I took a break from writing recently to address a big problem in the kitchen. Too much space. Wait, what? No, I'm not talking about storage or counter space, I'm talking about the big empty space in the middle of the room.
You see, we used to have just an eat-in kitchen and no dining room. That changed recently and now that we're sporting a proper dining area in a different part of the house, the table in the picture above lost a leaf and was downgraded to a two-seater pushed up against that wall. The table was fine for grabbing a quick bite, but now that all that real estate opened up in the middle of the room, I started to get a hankering for an island.
Since I could go for one last indoor project of the season and had a good royalty month from my books with a few bucks to spare, I decided to tackle it myself. As you can tell from the picture, our kitchen is pretty modest, so we're not talking about granite counter-tops and fancy hardwood custom cabinets. The whole project cost me a little under 400 bucks and took a couple of weekends. Here's how it went:
For the base cabinets, I decided on using two unfinished units: a 36" and a 12" put together. This would provide me with a 50" counter which I reckoned was just about right for two stools side by side for the breakfast bar. They cost me $115 and $58 respectively, and come pre-assembled from Home Depot.
I removed the doors and drawer fronts to prime and paint all the surfaces. Luckily, I still had some left-over paint from when I did the cabinets you see in the back. The cabinets I bought are oak veneer and would look great with a nice stain and polyurethane job instead of paint. You can also fork over extra dough for pre-finished cabinets if you're not too concerned about matching your existing kitchen and want to save the trouble of paint or staining.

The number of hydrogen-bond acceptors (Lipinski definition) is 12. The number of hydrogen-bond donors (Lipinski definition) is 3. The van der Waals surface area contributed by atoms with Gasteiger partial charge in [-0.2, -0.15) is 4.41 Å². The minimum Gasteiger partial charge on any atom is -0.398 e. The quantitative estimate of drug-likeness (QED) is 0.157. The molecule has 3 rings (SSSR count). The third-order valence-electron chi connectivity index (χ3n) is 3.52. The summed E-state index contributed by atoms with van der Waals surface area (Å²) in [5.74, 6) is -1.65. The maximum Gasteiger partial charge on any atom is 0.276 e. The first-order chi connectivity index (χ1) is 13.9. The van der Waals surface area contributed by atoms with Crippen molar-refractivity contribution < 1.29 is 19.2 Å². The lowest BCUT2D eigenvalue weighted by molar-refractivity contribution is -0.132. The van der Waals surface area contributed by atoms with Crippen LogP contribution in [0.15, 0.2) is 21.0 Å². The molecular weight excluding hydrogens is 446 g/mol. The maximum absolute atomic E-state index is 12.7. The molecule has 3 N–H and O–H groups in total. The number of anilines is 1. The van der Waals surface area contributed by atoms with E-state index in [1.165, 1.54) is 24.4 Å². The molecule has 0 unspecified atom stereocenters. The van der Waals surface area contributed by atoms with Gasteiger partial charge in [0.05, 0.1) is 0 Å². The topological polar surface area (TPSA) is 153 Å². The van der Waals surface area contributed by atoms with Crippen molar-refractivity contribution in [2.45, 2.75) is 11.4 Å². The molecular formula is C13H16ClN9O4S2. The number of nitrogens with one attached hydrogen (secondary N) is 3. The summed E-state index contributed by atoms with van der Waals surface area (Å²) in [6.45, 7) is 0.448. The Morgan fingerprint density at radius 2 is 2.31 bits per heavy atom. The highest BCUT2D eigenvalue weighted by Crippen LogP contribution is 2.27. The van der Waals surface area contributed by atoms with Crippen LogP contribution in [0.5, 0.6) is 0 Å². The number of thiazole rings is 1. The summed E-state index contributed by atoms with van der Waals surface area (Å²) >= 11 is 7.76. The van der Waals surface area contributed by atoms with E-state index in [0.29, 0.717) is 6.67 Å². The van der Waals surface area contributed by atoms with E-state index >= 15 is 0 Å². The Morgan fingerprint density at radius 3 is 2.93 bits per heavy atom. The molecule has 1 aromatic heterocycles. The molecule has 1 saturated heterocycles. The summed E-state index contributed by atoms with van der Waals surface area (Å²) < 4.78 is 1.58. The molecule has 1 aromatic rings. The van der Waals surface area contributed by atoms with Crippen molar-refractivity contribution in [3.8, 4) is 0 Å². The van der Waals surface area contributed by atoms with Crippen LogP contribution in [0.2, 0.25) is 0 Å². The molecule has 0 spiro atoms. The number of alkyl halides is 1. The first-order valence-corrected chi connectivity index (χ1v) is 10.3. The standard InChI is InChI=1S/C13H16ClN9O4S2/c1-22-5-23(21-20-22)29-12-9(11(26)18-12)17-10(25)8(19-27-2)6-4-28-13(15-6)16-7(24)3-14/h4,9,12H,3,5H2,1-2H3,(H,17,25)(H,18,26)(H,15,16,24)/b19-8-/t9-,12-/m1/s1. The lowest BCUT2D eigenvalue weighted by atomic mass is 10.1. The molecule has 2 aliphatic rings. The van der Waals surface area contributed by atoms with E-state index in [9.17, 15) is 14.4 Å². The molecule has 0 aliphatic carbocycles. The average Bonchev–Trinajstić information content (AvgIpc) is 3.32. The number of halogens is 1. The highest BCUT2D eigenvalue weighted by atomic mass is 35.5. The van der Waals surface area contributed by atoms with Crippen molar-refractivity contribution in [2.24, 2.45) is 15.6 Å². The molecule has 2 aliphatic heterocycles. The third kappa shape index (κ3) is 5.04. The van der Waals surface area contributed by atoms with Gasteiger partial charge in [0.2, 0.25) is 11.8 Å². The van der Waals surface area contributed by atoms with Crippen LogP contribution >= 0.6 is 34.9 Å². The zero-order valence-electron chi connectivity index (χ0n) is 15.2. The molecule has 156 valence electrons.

The big head scratcher of the project was how to secure the island to the floor. I decided to go with using L brackets screwed into the floor. Since the bottom of the units are solid, I could't screw them in from the inside.
I first placed the cabinets in the room where I wanted the island to go. I measured and remeasured. I eyeballed and measured some more. When I was certain I had the cabinets in their final resting spot, I marked the floor with markers. I was drilling into the floor after all, so I needed to be certain. Once the brackets were screwed into the floor, I did the same for the base cabinets.
Before I fastened the cabinet bases to the brackets, I used some shims and a level to make sure every thing was even. I forgot to take a photo of the back of these things, but they aren't meant to be seen (they usually face the wall, after all). The backs consist of thin, almost cardboard, board so I cut a piece of cheap pine 3/4" ply and screwed it into the back. It provided a nice uniform surface and added a little more sturdiness to the final product.